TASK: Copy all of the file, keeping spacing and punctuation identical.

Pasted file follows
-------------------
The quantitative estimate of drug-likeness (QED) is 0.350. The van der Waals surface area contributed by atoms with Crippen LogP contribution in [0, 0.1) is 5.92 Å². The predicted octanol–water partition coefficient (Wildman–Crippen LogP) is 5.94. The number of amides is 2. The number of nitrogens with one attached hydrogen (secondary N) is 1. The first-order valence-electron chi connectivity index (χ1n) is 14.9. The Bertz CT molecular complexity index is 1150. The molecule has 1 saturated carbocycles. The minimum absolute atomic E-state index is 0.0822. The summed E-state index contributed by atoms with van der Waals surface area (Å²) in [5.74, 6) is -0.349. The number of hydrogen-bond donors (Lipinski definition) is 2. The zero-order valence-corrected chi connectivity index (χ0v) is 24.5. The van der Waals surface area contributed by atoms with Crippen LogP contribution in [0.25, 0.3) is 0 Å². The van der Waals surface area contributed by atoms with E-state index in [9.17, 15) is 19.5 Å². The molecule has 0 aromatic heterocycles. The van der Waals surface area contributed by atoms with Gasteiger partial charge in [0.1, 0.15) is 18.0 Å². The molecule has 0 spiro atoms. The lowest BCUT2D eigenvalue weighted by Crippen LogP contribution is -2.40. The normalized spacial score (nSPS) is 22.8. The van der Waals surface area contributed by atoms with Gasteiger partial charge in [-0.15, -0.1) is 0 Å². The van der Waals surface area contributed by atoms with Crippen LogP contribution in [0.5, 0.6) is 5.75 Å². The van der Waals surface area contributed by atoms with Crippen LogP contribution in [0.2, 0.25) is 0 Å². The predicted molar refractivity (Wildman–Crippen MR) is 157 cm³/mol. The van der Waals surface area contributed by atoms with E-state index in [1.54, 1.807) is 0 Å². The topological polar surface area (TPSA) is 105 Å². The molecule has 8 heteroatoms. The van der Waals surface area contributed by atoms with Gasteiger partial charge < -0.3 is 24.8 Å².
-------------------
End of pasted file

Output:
The quantitative estimate of drug-likeness (QED) is 0.350. The van der Waals surface area contributed by atoms with Crippen LogP contribution in [0, 0.1) is 5.92 Å². The predicted octanol–water partition coefficient (Wildman–Crippen LogP) is 5.94. The number of amides is 2. The number of nitrogens with one attached hydrogen (secondary N) is 1. The first-order valence-electron chi connectivity index (χ1n) is 14.9. The Bertz CT molecular complexity index is 1150. The molecule has 1 saturated carbocycles. The minimum absolute atomic E-state index is 0.0822. The summed E-state index contributed by atoms with van der Waals surface area (Å²) in [5.74, 6) is -0.349. The number of hydrogen-bond donors (Lipinski definition) is 2. The zero-order valence-corrected chi connectivity index (χ0v) is 24.5. The van der Waals surface area contributed by atoms with Crippen LogP contribution in [0.25, 0.3) is 0 Å². The van der Waals surface area contributed by atoms with E-state index in [9.17, 15) is 19.5 Å². The molecule has 0 aromatic heterocycles. The van der Waals surface area contributed by atoms with Gasteiger partial charge in [0.1, 0.15) is 18.0 Å². The molecule has 0 spiro atoms. The lowest BCUT2D eigenvalue weighted by Crippen LogP contribution is -2.40. The normalized spacial score (nSPS) is 22.8. The van der Waals surface area contributed by atoms with Gasteiger partial charge in [-0.15, -0.1) is 0 Å². The van der Waals surface area contributed by atoms with Crippen LogP contribution in [0.5, 0.6) is 5.75 Å². The van der Waals surface area contributed by atoms with Crippen LogP contribution in [0.2, 0.25) is 0 Å². The predicted molar refractivity (Wildman–Crippen MR) is 157 cm³/mol. The van der Waals surface area contributed by atoms with E-state index in [1.54, 1.807) is 0 Å². The topological polar surface area (TPSA) is 105 Å². The molecule has 8 heteroatoms. The van der Waals surface area contributed by atoms with Gasteiger partial charge < -0.3 is 24.8 Å².